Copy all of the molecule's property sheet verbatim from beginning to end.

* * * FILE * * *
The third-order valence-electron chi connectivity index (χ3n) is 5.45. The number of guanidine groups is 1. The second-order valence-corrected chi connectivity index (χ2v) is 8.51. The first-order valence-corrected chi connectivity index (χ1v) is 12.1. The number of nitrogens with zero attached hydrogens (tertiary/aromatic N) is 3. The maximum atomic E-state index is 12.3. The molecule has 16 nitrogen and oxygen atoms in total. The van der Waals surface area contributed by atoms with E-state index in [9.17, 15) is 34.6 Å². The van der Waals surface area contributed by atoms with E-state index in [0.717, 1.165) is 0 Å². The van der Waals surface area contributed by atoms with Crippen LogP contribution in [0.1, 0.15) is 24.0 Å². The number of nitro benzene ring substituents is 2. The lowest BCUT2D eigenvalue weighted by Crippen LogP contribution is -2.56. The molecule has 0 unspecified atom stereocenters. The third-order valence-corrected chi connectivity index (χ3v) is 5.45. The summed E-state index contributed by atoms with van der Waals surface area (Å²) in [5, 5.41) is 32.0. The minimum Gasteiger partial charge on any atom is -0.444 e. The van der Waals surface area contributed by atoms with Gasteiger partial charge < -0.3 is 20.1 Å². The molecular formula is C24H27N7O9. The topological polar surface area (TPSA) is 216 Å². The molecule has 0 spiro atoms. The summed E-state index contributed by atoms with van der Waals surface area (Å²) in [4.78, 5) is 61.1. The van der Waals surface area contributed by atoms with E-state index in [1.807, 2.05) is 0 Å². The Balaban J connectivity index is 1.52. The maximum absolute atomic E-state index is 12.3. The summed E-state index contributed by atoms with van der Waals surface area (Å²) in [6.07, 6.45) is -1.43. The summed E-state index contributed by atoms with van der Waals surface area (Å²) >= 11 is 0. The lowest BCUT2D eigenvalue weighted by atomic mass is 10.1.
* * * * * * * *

The third-order valence-electron chi connectivity index (χ3n) is 5.45. The number of guanidine groups is 1. The second-order valence-corrected chi connectivity index (χ2v) is 8.51. The first-order valence-corrected chi connectivity index (χ1v) is 12.1. The number of nitrogens with zero attached hydrogens (tertiary/aromatic N) is 3. The maximum atomic E-state index is 12.3. The molecule has 16 nitrogen and oxygen atoms in total. The van der Waals surface area contributed by atoms with E-state index in [9.17, 15) is 34.6 Å². The van der Waals surface area contributed by atoms with E-state index in [0.717, 1.165) is 0 Å². The van der Waals surface area contributed by atoms with Crippen LogP contribution in [0.1, 0.15) is 24.0 Å². The number of nitro benzene ring substituents is 2. The lowest BCUT2D eigenvalue weighted by Crippen LogP contribution is -2.56. The molecule has 0 unspecified atom stereocenters. The third-order valence-corrected chi connectivity index (χ3v) is 5.45. The summed E-state index contributed by atoms with van der Waals surface area (Å²) in [5, 5.41) is 32.0. The minimum Gasteiger partial charge on any atom is -0.444 e. The van der Waals surface area contributed by atoms with Gasteiger partial charge < -0.3 is 20.1 Å². The molecular formula is C24H27N7O9. The topological polar surface area (TPSA) is 216 Å². The molecule has 0 spiro atoms. The summed E-state index contributed by atoms with van der Waals surface area (Å²) in [4.78, 5) is 61.1. The van der Waals surface area contributed by atoms with E-state index in [1.807, 2.05) is 0 Å². The Balaban J connectivity index is 1.52. The maximum absolute atomic E-state index is 12.3. The summed E-state index contributed by atoms with van der Waals surface area (Å²) in [6.07, 6.45) is -1.43. The summed E-state index contributed by atoms with van der Waals surface area (Å²) >= 11 is 0. The lowest BCUT2D eigenvalue weighted by atomic mass is 10.1.